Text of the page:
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Monday, July 19, 2010

Cytoxan as an MS Therapy

Written July 18, 2010 - By: Cherie C. Binns RN BS MSCN

I have had MS since the early 1970s and was formally diagnosed in 1994.   It was not, however, until 2001 when I was no longer able to walk without assistance and was legally blind, that any treatment for the disease was even suggested to me.   Since that time, I have been treated with Interferons, steroids, IVIg (Intravenous Immunoglobulin) and Cytoxan.  Copaxone was never used because I have allergies to certain dyes and preservatives and it was felt this drug, as entirely synthetic, might not be safe for me to take for that reason.   My neurologist will not use Mitoxantrone (Novantrone) or Tysabri.

When a chronic urinary tract infection would not resolve with more than a year of antibiotic therapy, I was removed from my interferon.   The thinking was that the interferon was suppressing the immune system so that I could not effectively fight the infection.   This decision came about with the consultation of an immunologist working with my neuro and primary care doctor.  Within a month of going off Rebif and being placed on IVIg weekly, the urine cultures came back clear and infection has only reoccurred once in the 16 months since then.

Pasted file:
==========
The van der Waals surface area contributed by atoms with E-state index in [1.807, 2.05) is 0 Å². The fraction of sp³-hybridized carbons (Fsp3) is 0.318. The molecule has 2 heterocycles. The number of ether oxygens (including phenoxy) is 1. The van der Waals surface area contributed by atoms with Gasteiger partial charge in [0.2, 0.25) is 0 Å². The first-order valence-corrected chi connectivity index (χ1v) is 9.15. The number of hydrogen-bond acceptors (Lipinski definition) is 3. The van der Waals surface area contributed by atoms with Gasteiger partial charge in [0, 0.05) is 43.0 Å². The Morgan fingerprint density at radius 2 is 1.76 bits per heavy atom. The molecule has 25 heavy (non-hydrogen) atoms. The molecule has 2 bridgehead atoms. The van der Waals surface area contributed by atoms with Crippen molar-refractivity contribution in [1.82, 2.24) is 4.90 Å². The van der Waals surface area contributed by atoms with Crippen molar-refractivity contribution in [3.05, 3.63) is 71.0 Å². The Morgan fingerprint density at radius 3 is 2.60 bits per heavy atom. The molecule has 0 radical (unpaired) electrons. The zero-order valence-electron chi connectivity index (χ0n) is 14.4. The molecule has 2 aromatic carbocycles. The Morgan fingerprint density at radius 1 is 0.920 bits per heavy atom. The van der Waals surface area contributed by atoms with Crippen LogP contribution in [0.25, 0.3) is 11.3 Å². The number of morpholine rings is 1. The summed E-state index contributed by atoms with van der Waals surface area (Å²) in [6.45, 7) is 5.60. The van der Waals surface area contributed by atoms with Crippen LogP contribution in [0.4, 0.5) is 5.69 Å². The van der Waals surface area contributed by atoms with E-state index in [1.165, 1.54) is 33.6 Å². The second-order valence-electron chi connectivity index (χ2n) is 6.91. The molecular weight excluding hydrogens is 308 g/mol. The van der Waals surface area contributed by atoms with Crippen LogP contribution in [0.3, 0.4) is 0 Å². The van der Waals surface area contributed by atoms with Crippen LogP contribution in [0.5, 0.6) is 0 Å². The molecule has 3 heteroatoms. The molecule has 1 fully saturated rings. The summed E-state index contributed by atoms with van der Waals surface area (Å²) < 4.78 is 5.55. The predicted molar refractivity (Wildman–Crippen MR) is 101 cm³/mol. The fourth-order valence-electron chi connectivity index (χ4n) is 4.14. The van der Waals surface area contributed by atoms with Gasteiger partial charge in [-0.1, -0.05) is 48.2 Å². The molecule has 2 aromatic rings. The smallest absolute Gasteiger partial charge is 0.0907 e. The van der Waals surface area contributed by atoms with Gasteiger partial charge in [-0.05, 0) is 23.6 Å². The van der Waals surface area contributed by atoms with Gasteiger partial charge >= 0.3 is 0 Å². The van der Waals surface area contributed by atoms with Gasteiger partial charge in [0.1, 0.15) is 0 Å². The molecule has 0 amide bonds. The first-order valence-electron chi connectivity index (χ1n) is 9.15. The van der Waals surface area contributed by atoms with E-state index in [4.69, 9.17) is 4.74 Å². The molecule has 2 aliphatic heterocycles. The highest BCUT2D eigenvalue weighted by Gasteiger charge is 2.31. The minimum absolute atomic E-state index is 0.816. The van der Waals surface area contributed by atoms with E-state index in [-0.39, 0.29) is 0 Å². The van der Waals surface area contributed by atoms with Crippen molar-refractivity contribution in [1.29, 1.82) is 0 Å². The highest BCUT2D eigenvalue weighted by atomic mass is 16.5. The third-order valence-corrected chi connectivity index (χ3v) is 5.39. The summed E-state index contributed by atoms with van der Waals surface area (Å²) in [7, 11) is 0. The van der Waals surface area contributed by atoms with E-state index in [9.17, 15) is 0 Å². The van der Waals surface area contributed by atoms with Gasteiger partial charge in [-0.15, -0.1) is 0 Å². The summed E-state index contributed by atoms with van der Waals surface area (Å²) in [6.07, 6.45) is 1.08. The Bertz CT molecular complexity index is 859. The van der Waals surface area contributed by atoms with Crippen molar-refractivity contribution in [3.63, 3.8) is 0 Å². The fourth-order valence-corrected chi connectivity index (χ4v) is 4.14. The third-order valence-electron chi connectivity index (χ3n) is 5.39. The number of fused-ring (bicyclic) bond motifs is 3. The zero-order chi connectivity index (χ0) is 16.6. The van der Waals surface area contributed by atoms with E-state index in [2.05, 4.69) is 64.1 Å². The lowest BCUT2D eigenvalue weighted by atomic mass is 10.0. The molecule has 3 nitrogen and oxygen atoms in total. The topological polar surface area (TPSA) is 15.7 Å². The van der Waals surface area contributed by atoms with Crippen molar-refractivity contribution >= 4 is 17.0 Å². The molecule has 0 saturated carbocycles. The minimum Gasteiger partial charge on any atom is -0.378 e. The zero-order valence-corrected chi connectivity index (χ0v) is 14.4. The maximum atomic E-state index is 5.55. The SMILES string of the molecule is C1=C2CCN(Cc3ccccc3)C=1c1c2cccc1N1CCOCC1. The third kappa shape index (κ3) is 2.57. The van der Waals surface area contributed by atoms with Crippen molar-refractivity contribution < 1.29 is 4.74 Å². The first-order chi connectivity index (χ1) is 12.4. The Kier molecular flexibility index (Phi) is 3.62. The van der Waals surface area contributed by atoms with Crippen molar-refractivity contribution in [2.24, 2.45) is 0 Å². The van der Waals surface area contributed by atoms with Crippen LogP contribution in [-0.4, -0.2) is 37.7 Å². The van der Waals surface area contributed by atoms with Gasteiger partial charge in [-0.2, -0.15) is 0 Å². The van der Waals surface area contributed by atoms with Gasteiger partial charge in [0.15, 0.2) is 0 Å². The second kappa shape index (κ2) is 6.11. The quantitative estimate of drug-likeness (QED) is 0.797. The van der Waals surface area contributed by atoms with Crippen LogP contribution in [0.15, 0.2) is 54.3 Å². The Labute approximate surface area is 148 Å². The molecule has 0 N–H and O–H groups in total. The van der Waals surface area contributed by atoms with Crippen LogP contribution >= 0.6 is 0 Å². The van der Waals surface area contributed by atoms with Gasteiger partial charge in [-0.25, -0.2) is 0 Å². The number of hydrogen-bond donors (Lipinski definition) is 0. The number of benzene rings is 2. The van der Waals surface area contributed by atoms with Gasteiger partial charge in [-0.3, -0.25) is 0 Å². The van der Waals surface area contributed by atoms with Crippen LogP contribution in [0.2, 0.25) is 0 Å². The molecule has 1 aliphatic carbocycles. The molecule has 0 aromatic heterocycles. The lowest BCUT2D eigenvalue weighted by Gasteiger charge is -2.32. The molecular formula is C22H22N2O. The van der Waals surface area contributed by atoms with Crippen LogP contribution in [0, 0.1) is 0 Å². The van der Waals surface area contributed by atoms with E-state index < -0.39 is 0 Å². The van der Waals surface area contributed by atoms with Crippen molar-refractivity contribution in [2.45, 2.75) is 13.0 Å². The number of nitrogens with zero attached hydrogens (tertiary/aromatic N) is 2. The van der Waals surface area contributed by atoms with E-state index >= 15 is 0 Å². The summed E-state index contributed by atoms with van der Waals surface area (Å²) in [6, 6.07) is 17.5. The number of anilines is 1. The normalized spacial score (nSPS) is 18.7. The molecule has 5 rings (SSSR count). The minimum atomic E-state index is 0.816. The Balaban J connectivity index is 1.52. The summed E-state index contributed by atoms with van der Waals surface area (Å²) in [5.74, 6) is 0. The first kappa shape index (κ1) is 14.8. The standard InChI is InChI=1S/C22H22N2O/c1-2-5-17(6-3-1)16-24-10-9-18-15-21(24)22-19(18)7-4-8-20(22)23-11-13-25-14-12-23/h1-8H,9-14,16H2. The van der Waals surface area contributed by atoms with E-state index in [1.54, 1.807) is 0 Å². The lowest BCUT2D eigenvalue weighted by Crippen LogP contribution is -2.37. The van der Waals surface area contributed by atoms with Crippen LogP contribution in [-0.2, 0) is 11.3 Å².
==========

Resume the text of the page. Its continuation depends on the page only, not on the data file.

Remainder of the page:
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Anonymous said...

i've been doing cytoxan every four weeks (just had my 6th infusion), along with blood tests/urine tests about 6 times in between. this after starting with rebif when first dx in 03, and trying tysabri and a bunch of other stuff along the way. ms has progressed slowly but steadily the whole time, and i see no improvement in symptoms with cytoxan (or anything else, but as far as i know,the goal was just slowing the progression with no improvement expected. i still have the spasticity and fatigue, both of which continue to very slowly worsen. i only do the cytoxan because, well, i guess you gotta do something. maybe it's slowing the progression down, or maybe not, who knows. not sure what the next step is.

Cherie said...

It works differently for each of us and has not been as well documented as the CRABS, Novantrone or Tysabri. And, I too, do not know what is next.

Jan Marie said...

It is my understanding that this drug can have negative affects on the reproductive ability in the patient taking it as well as damage heart tissue...this I was told when Cytoxin was part of the chemo regimen given to my son to treat acute lymphocytic leukemia. Are these not a risk at the dosage given to MS patients or are these things that need to be considered?

Cherie said...

Jan Marie,
Cancer dosing tends to be in excess of 3000mg/dose and the prescribing literature states it can cause ovarian dysfunction and amenorrhea in some people. It also states that when therapy has discontinued, this generally reverses itself. Cardiac concerns may have been voiced because of the age of your son and the dose he was on.